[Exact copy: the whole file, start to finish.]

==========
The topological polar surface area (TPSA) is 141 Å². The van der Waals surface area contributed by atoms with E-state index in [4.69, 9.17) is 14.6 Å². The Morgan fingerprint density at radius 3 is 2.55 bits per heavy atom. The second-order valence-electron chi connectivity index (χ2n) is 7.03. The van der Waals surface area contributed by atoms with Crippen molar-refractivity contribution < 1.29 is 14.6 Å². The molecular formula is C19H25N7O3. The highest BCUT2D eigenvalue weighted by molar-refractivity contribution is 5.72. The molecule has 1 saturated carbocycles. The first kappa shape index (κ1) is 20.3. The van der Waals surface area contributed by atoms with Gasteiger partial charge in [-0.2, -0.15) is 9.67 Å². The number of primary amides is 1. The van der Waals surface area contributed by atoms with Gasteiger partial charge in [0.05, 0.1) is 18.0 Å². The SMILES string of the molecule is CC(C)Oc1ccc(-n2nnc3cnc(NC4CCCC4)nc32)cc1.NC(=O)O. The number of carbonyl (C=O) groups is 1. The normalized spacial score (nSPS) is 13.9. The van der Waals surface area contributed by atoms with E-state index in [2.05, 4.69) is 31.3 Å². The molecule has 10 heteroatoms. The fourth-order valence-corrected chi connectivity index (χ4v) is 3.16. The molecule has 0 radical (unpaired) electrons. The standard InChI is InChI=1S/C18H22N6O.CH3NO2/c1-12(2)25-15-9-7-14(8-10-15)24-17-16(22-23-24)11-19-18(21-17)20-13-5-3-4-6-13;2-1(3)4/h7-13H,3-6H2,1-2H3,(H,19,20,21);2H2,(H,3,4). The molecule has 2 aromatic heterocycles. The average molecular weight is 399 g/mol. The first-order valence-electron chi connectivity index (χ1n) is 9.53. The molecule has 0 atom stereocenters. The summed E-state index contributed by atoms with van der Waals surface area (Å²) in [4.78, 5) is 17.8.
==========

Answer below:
The topological polar surface area (TPSA) is 141 Å². The van der Waals surface area contributed by atoms with E-state index in [4.69, 9.17) is 14.6 Å². The Morgan fingerprint density at radius 3 is 2.55 bits per heavy atom. The second-order valence-electron chi connectivity index (χ2n) is 7.03. The van der Waals surface area contributed by atoms with Crippen molar-refractivity contribution < 1.29 is 14.6 Å². The molecular formula is C19H25N7O3. The highest BCUT2D eigenvalue weighted by molar-refractivity contribution is 5.72. The molecule has 1 saturated carbocycles. The first kappa shape index (κ1) is 20.3. The van der Waals surface area contributed by atoms with Gasteiger partial charge in [-0.2, -0.15) is 9.67 Å². The number of primary amides is 1. The van der Waals surface area contributed by atoms with Gasteiger partial charge in [0.05, 0.1) is 18.0 Å². The SMILES string of the molecule is CC(C)Oc1ccc(-n2nnc3cnc(NC4CCCC4)nc32)cc1.NC(=O)O. The number of carbonyl (C=O) groups is 1. The normalized spacial score (nSPS) is 13.9. The van der Waals surface area contributed by atoms with E-state index in [2.05, 4.69) is 31.3 Å². The molecule has 10 heteroatoms. The fourth-order valence-corrected chi connectivity index (χ4v) is 3.16. The molecule has 0 radical (unpaired) electrons. The standard InChI is InChI=1S/C18H22N6O.CH3NO2/c1-12(2)25-15-9-7-14(8-10-15)24-17-16(22-23-24)11-19-18(21-17)20-13-5-3-4-6-13;2-1(3)4/h7-13H,3-6H2,1-2H3,(H,19,20,21);2H2,(H,3,4). The molecule has 2 aromatic heterocycles. The average molecular weight is 399 g/mol. The first-order valence-electron chi connectivity index (χ1n) is 9.53. The molecule has 0 atom stereocenters. The summed E-state index contributed by atoms with van der Waals surface area (Å²) in [4.78, 5) is 17.8.